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Rachel Mackey

Legislative Director – Human Services & Education | Veterans & Military Services

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Recovery requires ‘whole person’ care

  • Overview
  • Highlights for County Governments
  • Legislative Outlook
    • Child Care: $225 billion to increase the supply of high-quality, affordable child care. These funds would expand the existing federal child care subsidy program to a sliding scale ranging from no-cost to 7 percent of household income. They would also support quality improvement costs for child care providers and a $15 hourly minimum wage for child care workers along with other professional supports.
    • Universal Preschool: $200 billion national partnership with states to offer free preschool to all three-and four-year olds, prioritizing high-need areas and providing a $15 hourly minimum wage for employees in participating programs.
    • Permanent Child and Dependent Care Tax Credit (CDCTC) expansion: Families earning less than $125,000 annually would receive a tax credit worth 50 percent of their spending on qualified child care for children under age 13, up to a total of $4,000 for one child or $8,000 for two or more children. Families with incomes between $125,000 and $400,000 would receive a partial credit no less generous than their current CDCTC refund.
  • Access to Community College: $109 billion to support two years of free community college for first-time students and workers wanting to reskill. Should all states, tribes and territories participate, the plan would support some 5.5 million students in earning a degree without paying for tuition and fees.
  • Pell Grants: $85 billion to increase the maximum Pell Grant award, which provides financial support to low-income college students, by approximately $1,400.  
  • College Retention Grants: $62 billion to boost completion and retention rates at schools that serve high numbers of low-income residents, through grant programs for schools that offer extra support like child care and mental health services. States, territories and Tribes would receive grants to provide funding for colleges that establish evidence-based retention and remediation programs.
  • Summertime Supplemental Nutrition Assistance Program (SNAP) benefits for children: $25 billion to provide SNAP benefits during the summer months to the 29 million participating in free/reduced price federal child nutrition programs.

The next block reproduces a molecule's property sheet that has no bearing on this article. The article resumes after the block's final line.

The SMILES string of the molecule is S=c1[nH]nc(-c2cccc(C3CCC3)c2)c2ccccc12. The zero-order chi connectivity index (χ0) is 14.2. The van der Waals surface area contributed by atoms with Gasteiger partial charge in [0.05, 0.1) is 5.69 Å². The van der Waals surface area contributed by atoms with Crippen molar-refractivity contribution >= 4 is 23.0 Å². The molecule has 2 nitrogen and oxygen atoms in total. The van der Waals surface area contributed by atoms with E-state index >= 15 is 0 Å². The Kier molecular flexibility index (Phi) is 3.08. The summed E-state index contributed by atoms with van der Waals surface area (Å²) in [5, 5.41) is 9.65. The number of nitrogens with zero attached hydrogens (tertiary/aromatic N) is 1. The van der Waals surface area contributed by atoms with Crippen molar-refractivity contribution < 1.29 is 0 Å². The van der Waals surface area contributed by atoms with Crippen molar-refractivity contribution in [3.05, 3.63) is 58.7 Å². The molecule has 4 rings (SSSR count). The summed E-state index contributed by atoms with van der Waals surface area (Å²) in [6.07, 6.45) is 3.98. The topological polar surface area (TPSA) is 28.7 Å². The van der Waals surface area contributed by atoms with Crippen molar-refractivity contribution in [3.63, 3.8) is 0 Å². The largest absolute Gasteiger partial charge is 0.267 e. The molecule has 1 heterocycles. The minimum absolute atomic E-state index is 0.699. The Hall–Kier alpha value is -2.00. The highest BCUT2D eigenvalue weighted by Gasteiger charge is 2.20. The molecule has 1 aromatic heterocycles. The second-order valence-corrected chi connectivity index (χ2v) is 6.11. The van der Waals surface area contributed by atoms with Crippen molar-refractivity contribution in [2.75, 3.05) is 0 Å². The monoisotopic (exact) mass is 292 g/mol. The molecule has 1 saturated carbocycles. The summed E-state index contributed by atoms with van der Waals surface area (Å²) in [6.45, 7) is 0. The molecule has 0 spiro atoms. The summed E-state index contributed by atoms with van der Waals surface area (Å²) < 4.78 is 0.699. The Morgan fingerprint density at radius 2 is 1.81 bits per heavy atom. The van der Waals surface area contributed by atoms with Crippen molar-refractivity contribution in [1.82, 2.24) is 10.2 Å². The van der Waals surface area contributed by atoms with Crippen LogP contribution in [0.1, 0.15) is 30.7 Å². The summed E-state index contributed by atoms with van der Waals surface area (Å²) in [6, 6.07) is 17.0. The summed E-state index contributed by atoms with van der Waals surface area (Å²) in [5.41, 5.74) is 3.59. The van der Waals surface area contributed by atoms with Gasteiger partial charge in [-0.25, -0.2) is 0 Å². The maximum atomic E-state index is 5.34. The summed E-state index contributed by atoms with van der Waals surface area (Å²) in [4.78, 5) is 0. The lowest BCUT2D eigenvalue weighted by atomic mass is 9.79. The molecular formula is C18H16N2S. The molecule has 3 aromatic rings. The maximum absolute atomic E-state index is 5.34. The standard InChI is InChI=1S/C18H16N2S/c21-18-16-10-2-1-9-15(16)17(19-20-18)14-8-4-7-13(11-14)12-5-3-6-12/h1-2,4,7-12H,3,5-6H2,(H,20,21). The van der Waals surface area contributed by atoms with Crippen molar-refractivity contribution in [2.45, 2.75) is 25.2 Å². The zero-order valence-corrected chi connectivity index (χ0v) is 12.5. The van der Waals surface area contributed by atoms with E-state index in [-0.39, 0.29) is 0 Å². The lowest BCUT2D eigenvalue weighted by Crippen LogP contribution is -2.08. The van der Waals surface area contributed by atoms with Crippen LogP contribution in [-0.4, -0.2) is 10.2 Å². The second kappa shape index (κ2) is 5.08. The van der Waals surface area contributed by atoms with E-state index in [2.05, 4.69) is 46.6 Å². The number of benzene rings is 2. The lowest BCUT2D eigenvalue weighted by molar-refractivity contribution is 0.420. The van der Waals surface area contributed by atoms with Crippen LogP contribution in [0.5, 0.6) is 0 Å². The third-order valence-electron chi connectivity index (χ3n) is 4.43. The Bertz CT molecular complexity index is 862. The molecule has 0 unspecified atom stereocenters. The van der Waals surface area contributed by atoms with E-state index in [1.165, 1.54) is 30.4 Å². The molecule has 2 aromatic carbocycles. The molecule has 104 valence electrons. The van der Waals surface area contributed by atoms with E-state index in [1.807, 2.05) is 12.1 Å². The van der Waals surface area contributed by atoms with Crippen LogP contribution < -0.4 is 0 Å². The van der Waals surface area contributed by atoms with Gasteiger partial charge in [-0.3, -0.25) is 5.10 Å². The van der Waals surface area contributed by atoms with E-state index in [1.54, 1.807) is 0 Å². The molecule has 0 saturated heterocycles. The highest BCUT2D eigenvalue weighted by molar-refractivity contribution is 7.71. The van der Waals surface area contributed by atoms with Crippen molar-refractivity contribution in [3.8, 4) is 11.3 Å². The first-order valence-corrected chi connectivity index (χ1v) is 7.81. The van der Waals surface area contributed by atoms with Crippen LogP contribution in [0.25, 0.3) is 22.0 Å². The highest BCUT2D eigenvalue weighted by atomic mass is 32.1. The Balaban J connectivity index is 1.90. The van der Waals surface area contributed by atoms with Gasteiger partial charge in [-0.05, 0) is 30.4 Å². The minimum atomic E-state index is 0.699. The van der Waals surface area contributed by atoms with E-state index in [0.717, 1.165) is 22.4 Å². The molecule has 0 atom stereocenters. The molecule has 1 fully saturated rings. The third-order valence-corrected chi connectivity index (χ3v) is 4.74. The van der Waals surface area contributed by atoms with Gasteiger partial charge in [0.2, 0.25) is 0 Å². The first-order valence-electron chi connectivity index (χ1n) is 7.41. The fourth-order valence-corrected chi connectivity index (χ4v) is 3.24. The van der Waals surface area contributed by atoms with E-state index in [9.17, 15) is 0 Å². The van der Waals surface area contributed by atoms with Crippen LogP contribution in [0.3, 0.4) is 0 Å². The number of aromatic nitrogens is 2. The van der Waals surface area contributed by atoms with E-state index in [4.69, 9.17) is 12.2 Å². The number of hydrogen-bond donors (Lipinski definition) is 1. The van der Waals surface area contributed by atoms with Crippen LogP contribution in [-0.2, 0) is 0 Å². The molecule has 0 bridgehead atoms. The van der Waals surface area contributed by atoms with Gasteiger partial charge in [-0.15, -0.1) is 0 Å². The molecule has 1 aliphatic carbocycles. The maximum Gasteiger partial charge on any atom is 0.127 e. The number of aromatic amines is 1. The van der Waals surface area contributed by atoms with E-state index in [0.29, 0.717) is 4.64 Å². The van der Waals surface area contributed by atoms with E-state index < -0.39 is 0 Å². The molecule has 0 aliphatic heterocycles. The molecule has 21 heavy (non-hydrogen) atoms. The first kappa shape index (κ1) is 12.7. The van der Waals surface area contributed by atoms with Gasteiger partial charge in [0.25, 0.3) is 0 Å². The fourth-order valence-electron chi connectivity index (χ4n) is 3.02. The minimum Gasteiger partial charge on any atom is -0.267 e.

• Increased access to no-cost school meals: $17 billion to expand free school meals for children in the highest poverty districts (those with at least 40 percent of students participating in SNAP) by reimbursing a higher percentage of meals at the free reimbursement rate. The plan would also facilitate a more generous meal reimbursement structure to ensure more school children have access to meals at no-cost, while streamlining enrollment processes to confer eligibility for free meals based on participation in the federal Medicaid and Supplemental Security Income (SSI) programs.
  • SNAP benefits for formerly incarcerated individuals: Would allow individuals convicted of a drug-related felony to receive SNAP benefits (currently only allowed when states take the option to eliminate or modify this restriction).
  • Child Tax Credit (CTC) expansion: The American Rescue Plan Act of 2021 temporarily expands the CTC for the year 2021, increasing the credit size from $2,000 per child to $3,000 per child aged 6-17 and $3,600 for children under age 6. Additionally, it makes the credit fully refundable in 2021, expanding eligibility to families who typically do not have sufficient income tax liability to receive the full credit. The AFP would extend the credit increase through 2025 and make it permanently refundable.  
  • Earned Income Tax Credit (EITC) expansion: The American Rescue Plan Act of 2021 temporarily expands the EITC for childless workers in 2021, roughly tripling the maximum benefit and expanding the age of eligibility. The AFP would make these changes permanent.
  • National paid family and medical leave program: $225 billion for a program that will guarantee twelve weeks of paid parental, family, and personal illness/safe leave in ten years. The program would also immediately ensure workers get three days of bereavement leave per year. The program would offer workers between 67 and 80 percent average weekly wage replacement up to $4,000 monthly.